# Ambient noise for determination of site dynamic properties at Hurghada and Safaga cities, Red Sea, Egypt.

1. INTRODUCTIONIt is widely accepted among the earthquake engineering community that the local geological conditions and shallow shear wave velocity structure of a site have a significant effect on earthquake ground motion. This effect is known as the site effect and may cause amplification of earthquake ground motion in frequency ranges unfavorable for buildings and structures especially in the presence of soft sedimentary covers overlying the bedrock. Shear wave velocity imaging is also of particular interest to obtain important information about the local subsoil structure. Hence, the shear wave velocity may play an important role for site-specific ground motion predictions and is considered as a key parameter related to the assessment of seismic hazard in a given site (Bard, 1999; Zandieh and Pezeshk, 2011).

It has been recognized that the site effects can be estimated by means of numerical simulations and experimental and empirical approaches. Because of the high level of amplification caused by the site effects, which can be almost two orders of magnitudes, it could not be neglected in engineering practice. Many authors stated that the ground motion amplification leads to high level of damages over soft soil and unconsolidated deposits than consolidated sediments and hard rocks (Nakamura, 1989; Duval et al., 1994; Lachet et al., 1996; Bard, 1999; Parolai et al., 2002 and 2004; Abd el-aal et al., 2015). Delineation of unconsolidated sediment thickness and geometry of the underlying bedrock is an important component of many seismological studies, particularly those involving the development of conceptual and numerical models of subsurface lithology and sediments amplification factors.

Recently, the experimental passive seismic techniques have received considerable attention because of the easiness to use passive sources as well as the possibility of investigating deep sedimentary structures at low cost compared to boring techniques (Satoh et al., 2001b). The use of passive techniques is explained by the fact that these applications are based mainly on surface waves, which are by far the strongest seismic waves excited by ambient noise.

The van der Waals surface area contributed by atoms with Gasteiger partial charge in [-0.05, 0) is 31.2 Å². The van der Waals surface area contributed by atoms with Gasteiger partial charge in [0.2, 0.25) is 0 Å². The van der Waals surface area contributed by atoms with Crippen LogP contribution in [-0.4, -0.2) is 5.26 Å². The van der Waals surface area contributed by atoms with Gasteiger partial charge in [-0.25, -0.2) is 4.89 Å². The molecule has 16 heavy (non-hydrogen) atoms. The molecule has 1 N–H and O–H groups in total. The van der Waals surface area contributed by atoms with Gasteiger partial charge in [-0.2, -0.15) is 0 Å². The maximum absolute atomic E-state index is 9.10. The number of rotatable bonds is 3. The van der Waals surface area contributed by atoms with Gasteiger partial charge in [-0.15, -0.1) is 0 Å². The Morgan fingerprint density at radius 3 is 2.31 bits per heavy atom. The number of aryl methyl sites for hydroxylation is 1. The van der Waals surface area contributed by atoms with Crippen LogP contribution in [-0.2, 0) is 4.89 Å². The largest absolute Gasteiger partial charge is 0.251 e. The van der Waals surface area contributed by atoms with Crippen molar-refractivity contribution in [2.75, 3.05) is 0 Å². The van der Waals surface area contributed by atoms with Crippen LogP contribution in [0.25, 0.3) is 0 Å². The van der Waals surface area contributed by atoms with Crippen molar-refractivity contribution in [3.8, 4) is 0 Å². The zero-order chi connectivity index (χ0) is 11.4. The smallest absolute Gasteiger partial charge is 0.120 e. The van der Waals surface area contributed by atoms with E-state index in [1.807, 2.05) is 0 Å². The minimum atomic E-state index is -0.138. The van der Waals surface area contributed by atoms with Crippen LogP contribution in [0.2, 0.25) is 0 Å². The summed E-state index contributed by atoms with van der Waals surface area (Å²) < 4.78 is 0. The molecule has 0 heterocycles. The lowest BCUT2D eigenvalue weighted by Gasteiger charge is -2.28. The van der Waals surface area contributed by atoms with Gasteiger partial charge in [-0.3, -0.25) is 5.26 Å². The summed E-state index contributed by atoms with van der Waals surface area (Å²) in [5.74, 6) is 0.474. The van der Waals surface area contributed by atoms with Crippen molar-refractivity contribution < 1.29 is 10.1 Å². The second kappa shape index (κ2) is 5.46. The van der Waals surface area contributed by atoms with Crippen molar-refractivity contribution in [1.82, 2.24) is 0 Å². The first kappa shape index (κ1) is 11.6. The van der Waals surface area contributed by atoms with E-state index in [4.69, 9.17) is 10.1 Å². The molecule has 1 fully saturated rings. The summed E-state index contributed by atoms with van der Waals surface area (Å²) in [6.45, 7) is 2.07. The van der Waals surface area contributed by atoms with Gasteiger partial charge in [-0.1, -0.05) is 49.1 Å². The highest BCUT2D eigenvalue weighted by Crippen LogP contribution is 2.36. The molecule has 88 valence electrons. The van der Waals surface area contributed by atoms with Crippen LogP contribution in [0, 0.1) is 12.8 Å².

Many recent works on experimental passive seismic processing have focused mainly on two procedures: The first one is the seismic interferometry which recently becomes popular in a variety of applications (Curtis et al., 2006; Wapenaar et al., 2008; Schuster, 2009; Snieder et al., 2009). The fundamental of this application is that a random wavefield has correlations, which, on average, take the form of the Green's function of the media. The technique hypothesis between pairs of receivers, the Green's function can be extracted from crosscorrelations of ambient noise recorded at both receivers, in turn allowing an estimate of the propagation delay between the stations. Yang et al. (2007) and Bensen et al. (2008) reconstructed traveltime measurements of Rayleigh waves from seismic noise at lower frequencies to produce high-resolution images on continental scales while some other authors used them at regional scales (Shapiro et al., 2005; Kang and Shin, 2006; Yao et al., 2006; Lin et al., 2007; Moschetti et al., 2007). The applicability of the method has also been shown for higher frequencies at local scales (Chavez-Garcia and Luzon, 2005; Brenguier et al., 2007; Picozzi et al., 2009). The second one is the horizontal-to-vertical (H/V) spectral ratio method which is an experimental technique to evaluate some characteristics of soft soil. This method is known as the Nakamura's technique (Nakamura 1989), and was firstly introduced by Nogoshi and Igarashi (1971) based on the initial studies of Kanai and Tanaka (1961). Due to its simplicity, low-cost, and minimal disturbances to the other activities especially in the inhabitant areas, the H/V technique has been frequently adopted in seismic microzonation investigations. The H/V technique requires recording of a single station to derive the local site conditions and uses the vertical component as a reference. If there is strong impedance contrast between the sediments and the underlying bedrock, the peak of the H/V spectral ratio curve appears at the fundamental resonance frequency of the soil.